Thomas Keneally is the Booker-winning author of Schindler’s Ark and, most recently, Three Famines: Starvation and Politics.
It has always been a perverse delight of mine that Sydney is the only major city that was founded as a purpose-designed penal settlement. Unlike New England, Sydney was not settled by the redeemed but by the fallen. These were minor hapless or habitual criminals—with a strong salting of political prisoners—sent from 1788 onward to this place, which was the length of a planet removed from Britain. At the start of 1788 the Eora-speaking Aboriginal inhabitants of what would become Sydney lived in an...
SOURCE: LA Times (10-24-11)
Sam Wineburg is a professor of education and history at Stanford University and the author of "Historical Thinking and Other Unnatural Acts."
"Students' Knowledge of Civil Rights History Has Deteriorated," one headline announced. "Civil Rights Movement Education 'Dismal' in American Schools," declared another.
The alarming headlines, which appeared in newspapers across the country, grew out of a report released three weeks ago by the Southern Poverty Law Center, "Teaching the Movement," which claims that the civil rights movement is widely ignored in history classrooms. By not teaching it, the report claims, American education is "failing in its responsibility to educate its citizens to be agents of change." The study included a report card for individual states, and...
SOURCE: openDemocracy (10-21-11)
Sami Zubaida is emeritus professorof politics and sociology at Birkbeck College, London. He is the author of Beyond Islam: A New Understanding of the Middle East (IB Tauris, 2011)
His earlier books include Islam, the People and the State: Political Ideas and Movements in the Middle East (IB Tauris, 1993); ...
SOURCE: The American (AEI) (10-21-11)
Steve Conover retired recently from a 35-year career in corporate America. He has a BS in engineering, an MBA in finance, and a PhD in political economy.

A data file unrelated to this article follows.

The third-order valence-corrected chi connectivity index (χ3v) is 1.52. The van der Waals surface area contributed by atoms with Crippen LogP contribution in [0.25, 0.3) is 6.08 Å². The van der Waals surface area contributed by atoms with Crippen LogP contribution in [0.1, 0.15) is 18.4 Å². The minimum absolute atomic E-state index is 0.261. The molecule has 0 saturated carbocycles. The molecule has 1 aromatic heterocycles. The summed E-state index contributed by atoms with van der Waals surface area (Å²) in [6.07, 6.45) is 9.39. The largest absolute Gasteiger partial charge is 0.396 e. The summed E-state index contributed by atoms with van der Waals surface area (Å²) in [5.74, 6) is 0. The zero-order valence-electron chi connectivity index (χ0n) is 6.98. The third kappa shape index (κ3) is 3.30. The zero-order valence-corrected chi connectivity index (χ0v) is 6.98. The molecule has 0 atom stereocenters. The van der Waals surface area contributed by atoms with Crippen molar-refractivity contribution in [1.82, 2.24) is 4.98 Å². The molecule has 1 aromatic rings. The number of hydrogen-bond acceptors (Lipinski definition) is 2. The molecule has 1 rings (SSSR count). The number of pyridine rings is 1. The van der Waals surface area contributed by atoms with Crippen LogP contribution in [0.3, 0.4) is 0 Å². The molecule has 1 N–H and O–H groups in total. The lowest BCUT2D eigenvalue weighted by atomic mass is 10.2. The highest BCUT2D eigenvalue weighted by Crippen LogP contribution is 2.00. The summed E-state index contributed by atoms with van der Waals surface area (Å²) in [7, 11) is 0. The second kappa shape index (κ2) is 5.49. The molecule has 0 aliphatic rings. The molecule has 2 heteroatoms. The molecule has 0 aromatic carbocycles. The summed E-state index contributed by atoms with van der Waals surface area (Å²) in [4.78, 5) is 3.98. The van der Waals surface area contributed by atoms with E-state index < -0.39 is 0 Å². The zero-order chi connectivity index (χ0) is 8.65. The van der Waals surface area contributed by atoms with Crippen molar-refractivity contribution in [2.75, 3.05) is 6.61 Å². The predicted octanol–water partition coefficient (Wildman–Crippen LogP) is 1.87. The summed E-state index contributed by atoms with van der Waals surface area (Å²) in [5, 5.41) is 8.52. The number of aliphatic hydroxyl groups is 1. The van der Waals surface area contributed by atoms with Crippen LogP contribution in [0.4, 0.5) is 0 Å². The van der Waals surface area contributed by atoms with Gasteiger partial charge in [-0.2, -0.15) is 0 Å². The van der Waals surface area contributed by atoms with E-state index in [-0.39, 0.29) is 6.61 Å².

To get our ailing economy back on track, we’ve been applying the Keynesian fiscal-stimulus formula for three years now (also known as “government knows best” or “intelligent design” economics). The 2008 Bush program of rebate checks ($170 billion) was the first design for stimulating demand. The next attempt was not the $700 billion Troubled Asset Relief Program (signed by Bush in October 2008, mostly paid back by now); it was the subsequent $787 billion Recovery Act of 2009—consisting mostly of short-term, one-time stimuli, like jolts from Keynesian-brand defibrillation paddles.
How’s all that stimulus working out for us? Not too well, so far. Creationism economics—driven by government experts’ decisions as to which companies should survive or perish, which investors should be saved or go broke,...
SOURCE: New Republic (10-22-11)
Michael Scott Moore is the author of Sweetness and Blood, a book about surfing, and he’s working on a book about pirates.
When Somali pirates started making international news, journalists and politicians said, in so many words, “Forget the romance of eye patches and parrots. These guys are mean.” They are mean, and getting meaner—Jeffrey Gettleman’s terrifying piece for this magazine (“The Wages of Anarchy”) made this very point—but they’re actually not all that foreign: The seventeenth-century Christian pirates of the Caribbean resorted to murder and torture, too. They did something, moreover, that Somalia would be lucky to learn from: They helped build America.
Colonists on the Eastern seaboard in the late 1600s were a struggling, gritty people living far from civilization but near some lucrative shipping lanes, and, after the...
SOURCE: Commonplace (10-15-11)
Carroll Smith-Rosenberg is the Mary Frances Berry Collegiate Professor of History, Women's Studies and American Culture, University of Michigan, Emerita. The author of several books and more than 40 essays on American history and culture and women's history, she has twice received the Binkley-Stephenson Award for best article in the Journal of American History. Her most recent book is This Violent Empire: The Birth of an American National Identity (2010).
"Violence," James Baldwin tells us, (and who would know better than he?) "has been the American daily bread since we have heard of America. This violence is not merely literal and actual," Baldwin continues, "but appears to be admired and lusted after and is key to the American imagination." History supports Baldwin's vision. From the passage of the Alien and Sedition Acts in the 1790s, through the Civil War Draft Riots, frontier and Klan violence, the Red Scare, the internment of Japanese...
SOURCE: Pop Matters (10-17-11)
Scott Poole is a writer and an associate professor of history at the College of Charleston. He is the author of Monsters in America: Our Historical Obsession with the Hideous and Haunting (October 2011), a work where he uses the monster to explore American anxieties over race, sex, gender, and religious belief.